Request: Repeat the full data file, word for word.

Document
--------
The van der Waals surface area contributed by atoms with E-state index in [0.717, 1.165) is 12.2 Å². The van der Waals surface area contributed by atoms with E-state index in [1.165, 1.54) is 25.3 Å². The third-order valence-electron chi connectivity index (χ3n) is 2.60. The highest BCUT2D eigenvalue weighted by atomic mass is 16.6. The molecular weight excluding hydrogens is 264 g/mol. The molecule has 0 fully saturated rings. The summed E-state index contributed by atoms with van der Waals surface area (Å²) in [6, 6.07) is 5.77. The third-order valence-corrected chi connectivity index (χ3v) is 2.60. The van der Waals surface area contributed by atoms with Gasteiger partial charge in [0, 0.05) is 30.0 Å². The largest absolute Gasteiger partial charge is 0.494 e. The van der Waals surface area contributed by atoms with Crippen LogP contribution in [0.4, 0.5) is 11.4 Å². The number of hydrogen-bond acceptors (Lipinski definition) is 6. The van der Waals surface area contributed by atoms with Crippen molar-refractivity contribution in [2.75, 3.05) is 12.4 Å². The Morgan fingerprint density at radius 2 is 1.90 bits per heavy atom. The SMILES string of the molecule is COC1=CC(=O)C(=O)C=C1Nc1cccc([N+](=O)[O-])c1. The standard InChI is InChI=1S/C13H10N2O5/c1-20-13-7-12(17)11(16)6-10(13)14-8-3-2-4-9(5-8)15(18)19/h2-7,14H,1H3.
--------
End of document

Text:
The van der Waals surface area contributed by atoms with E-state index in [0.717, 1.165) is 12.2 Å². The van der Waals surface area contributed by atoms with E-state index in [1.165, 1.54) is 25.3 Å². The third-order valence-electron chi connectivity index (χ3n) is 2.60. The highest BCUT2D eigenvalue weighted by atomic mass is 16.6. The molecular weight excluding hydrogens is 264 g/mol. The molecule has 0 fully saturated rings. The summed E-state index contributed by atoms with van der Waals surface area (Å²) in [6, 6.07) is 5.77. The third-order valence-corrected chi connectivity index (χ3v) is 2.60. The van der Waals surface area contributed by atoms with Gasteiger partial charge in [0, 0.05) is 30.0 Å². The largest absolute Gasteiger partial charge is 0.494 e. The van der Waals surface area contributed by atoms with Crippen LogP contribution in [0.4, 0.5) is 11.4 Å². The number of hydrogen-bond acceptors (Lipinski definition) is 6. The van der Waals surface area contributed by atoms with Crippen molar-refractivity contribution in [2.75, 3.05) is 12.4 Å². The Morgan fingerprint density at radius 2 is 1.90 bits per heavy atom. The SMILES string of the molecule is COC1=CC(=O)C(=O)C=C1Nc1cccc([N+](=O)[O-])c1. The standard InChI is InChI=1S/C13H10N2O5/c1-20-13-7-12(17)11(16)6-10(13)14-8-3-2-4-9(5-8)15(18)19/h2-7,14H,1H3.